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Eric Copeland

Strange Days

[Post Present Medium; 2010]

By ; August 6, 2010 

Purchase at: Insound (Vinyl) | Amazon (MP3 & CD) | iTunes | MOG

As the core member of New York trio Black Dice, Eric Copeland is no stranger to experimental soundscaping. Teamed up with Animal Collective member Avey Tare to form the side project Terrestrial Tones, Copeland was able to create a true sense of sound as an encompassing atmosphere. But with his third full-length solo album, Copeland takes a step away from soundscapes and instead moves to the less familiar space of schizophrenic sound production. Strange Days is far too spastic and fast paced to develop any rational or cohesive soundscape, and Copeland would not have it any other way.

Limited to just 500 self-designed, silk-screened copies, Copeland and label mates at Post Present Medium are aware that this album is not for the weary at heart. A first listen will be tempting to fans of rising artists like Sun Araw, Oneohtrix Point Never, and Julian Lynch. But these artists are strong embracers of slow, patient progressions that ultimately bring a singular and repetitive concept to the forefront. Rather, Strange Days’ fast paced noise is more comparable to the most abrasive moments of Tim Hecker’s oft overlooked 2009 album An Imaginary Country or even pre-Night Ripper Girl Talk. Nonetheless, Strange Days is no less gratifying than such contemporary ambient artists, and equally as mind-altering, while ultimately less meditative.

Strange Days has a similar effect to driving in the back seat of a car, victim to a front seat passenger with A.D.D. who keeps changing the radio dial every five to ten seconds. While at times this two-track, 35 minute long LP may become unlistenable, bearing the brunt of the experience is half of the fun. There is a small reward in every moment that you identify a particular field recording, feel the moment of a fleeting groove, or scratch your head at what the hell that hypnagogically familiar sample might be. And Copeland is truly relentless—once started, Strange Days will toss you around until its finale.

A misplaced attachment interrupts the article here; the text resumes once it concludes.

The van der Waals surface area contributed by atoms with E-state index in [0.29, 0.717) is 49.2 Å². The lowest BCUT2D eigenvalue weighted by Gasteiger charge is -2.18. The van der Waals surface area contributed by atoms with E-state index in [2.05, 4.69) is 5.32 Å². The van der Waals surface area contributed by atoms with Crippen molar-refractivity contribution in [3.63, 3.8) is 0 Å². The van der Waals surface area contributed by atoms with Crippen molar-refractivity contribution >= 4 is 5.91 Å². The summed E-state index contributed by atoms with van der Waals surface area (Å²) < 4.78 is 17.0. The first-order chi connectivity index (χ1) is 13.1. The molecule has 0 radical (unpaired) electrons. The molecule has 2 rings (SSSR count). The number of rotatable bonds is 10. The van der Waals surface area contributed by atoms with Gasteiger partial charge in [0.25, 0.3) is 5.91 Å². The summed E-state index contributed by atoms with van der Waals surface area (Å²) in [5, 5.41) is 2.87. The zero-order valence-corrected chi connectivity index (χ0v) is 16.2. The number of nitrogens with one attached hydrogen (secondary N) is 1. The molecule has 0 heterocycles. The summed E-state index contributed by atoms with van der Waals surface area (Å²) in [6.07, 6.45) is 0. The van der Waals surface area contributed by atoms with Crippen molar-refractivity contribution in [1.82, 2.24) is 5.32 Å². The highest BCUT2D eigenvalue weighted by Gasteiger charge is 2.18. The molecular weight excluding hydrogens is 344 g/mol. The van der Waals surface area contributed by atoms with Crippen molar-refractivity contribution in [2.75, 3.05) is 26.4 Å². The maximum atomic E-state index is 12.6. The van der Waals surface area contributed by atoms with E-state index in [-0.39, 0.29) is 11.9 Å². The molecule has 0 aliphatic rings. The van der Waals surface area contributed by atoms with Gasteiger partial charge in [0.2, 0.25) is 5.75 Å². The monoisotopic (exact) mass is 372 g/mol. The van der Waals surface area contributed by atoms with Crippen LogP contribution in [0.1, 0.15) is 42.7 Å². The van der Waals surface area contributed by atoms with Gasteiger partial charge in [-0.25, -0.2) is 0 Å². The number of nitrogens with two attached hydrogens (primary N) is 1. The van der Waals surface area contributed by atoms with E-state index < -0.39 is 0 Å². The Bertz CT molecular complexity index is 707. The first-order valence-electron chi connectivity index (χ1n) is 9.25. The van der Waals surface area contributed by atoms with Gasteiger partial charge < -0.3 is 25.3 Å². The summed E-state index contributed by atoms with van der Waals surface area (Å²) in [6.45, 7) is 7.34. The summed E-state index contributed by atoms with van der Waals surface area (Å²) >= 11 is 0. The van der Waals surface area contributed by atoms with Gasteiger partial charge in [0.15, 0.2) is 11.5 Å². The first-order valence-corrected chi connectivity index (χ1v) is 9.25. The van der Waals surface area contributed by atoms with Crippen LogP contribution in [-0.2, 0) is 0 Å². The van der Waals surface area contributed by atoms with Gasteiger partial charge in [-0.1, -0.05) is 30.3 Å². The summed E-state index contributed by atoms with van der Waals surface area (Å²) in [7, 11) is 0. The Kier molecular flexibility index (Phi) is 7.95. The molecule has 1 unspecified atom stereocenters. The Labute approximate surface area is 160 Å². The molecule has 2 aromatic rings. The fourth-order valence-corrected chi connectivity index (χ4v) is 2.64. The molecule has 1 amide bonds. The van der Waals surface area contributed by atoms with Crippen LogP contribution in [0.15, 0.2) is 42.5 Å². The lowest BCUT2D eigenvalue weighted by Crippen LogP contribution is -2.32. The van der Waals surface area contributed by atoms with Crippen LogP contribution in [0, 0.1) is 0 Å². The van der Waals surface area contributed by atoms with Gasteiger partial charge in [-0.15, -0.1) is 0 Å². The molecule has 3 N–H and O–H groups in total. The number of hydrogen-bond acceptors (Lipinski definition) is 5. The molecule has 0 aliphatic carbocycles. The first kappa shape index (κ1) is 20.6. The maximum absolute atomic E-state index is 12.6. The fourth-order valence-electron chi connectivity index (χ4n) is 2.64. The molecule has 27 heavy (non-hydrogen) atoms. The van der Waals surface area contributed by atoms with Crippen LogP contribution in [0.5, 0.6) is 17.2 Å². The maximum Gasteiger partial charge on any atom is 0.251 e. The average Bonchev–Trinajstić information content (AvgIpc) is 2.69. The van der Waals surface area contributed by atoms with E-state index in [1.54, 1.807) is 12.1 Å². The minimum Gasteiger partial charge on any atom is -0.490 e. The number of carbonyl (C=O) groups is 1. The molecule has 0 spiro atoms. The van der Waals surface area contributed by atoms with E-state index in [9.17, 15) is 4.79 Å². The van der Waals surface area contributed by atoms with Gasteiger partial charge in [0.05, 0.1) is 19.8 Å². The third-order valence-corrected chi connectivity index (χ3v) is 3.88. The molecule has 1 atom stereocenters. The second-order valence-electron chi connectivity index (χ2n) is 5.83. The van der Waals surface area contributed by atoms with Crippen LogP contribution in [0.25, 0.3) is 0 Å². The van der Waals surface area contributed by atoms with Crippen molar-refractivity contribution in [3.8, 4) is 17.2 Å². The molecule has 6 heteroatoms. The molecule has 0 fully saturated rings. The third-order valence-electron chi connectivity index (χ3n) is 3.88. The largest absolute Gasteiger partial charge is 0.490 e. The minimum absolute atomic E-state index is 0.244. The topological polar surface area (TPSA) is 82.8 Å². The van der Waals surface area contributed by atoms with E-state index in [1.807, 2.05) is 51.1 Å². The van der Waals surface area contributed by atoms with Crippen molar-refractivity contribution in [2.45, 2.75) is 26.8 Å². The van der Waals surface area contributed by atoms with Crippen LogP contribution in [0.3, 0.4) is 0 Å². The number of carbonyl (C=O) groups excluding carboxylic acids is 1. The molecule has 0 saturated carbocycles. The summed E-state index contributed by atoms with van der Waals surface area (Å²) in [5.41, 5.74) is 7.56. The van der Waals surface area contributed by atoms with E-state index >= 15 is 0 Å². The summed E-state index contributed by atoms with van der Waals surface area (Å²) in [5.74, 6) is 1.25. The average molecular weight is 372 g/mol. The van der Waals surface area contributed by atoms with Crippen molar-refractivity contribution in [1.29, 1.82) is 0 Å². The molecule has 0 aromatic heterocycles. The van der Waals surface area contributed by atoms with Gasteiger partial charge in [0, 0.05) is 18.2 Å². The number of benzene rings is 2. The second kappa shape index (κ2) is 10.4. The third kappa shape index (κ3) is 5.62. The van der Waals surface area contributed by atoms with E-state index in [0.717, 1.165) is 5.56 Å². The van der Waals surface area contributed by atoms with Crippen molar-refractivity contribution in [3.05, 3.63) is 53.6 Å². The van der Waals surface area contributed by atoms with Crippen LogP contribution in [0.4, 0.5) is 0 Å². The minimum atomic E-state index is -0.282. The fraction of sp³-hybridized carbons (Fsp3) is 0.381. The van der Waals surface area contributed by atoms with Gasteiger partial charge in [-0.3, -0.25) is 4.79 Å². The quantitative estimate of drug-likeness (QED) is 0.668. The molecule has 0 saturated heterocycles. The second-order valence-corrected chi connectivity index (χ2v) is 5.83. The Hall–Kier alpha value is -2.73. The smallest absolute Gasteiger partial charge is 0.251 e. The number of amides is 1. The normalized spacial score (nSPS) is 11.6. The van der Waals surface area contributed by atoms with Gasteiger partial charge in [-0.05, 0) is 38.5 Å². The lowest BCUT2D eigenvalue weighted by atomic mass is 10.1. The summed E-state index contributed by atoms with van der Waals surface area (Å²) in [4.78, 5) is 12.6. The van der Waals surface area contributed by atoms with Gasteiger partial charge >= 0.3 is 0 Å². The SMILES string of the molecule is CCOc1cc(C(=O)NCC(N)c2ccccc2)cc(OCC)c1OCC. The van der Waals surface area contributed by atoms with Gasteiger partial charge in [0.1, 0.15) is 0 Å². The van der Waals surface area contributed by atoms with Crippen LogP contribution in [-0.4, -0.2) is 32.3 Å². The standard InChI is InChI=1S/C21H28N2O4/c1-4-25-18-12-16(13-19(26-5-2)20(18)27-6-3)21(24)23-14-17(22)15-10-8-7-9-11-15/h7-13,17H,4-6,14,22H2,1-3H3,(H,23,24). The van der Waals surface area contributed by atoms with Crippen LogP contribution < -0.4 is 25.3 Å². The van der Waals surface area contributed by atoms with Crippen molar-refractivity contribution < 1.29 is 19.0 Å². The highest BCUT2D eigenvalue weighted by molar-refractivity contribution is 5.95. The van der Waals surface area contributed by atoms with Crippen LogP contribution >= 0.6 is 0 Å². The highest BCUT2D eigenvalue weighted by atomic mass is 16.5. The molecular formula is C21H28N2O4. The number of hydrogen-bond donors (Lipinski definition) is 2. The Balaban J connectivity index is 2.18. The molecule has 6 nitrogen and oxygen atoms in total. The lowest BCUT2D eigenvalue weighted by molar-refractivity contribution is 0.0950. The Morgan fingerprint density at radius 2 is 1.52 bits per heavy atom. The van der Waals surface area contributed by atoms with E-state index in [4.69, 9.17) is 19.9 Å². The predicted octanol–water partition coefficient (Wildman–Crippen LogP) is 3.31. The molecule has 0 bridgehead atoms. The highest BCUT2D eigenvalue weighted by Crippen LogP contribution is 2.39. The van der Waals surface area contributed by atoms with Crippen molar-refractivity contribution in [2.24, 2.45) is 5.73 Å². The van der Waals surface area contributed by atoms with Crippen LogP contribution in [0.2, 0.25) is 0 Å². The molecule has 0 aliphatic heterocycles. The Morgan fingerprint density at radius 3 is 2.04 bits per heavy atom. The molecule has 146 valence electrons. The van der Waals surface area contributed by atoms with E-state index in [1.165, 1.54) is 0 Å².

So with fair warning I advocate investigating Eric Copeland’s Strange Days before the limited edition LP becomes a high stakes eBay tussle. At the very least, you won’t ever get another chance to the transitioning of the sound repeating gong, to the rhythm of a distorted disco beat, and back again to the tones of a malfunctioning synthesizer. Or was that actually the sound of water falling on a tin roof? This puzzling juxtaposition of natural and manufactured sonic tones is invaluable, as it forces the listener to confuse and in turn reconsider what is natural and what is digital, and in today’s technoculture how exactly to define those terms. With each listen of Strange Days the resultant mood will depend strongly on the listener’s state of mind, at times bringing a serious headache and at others great gratification.


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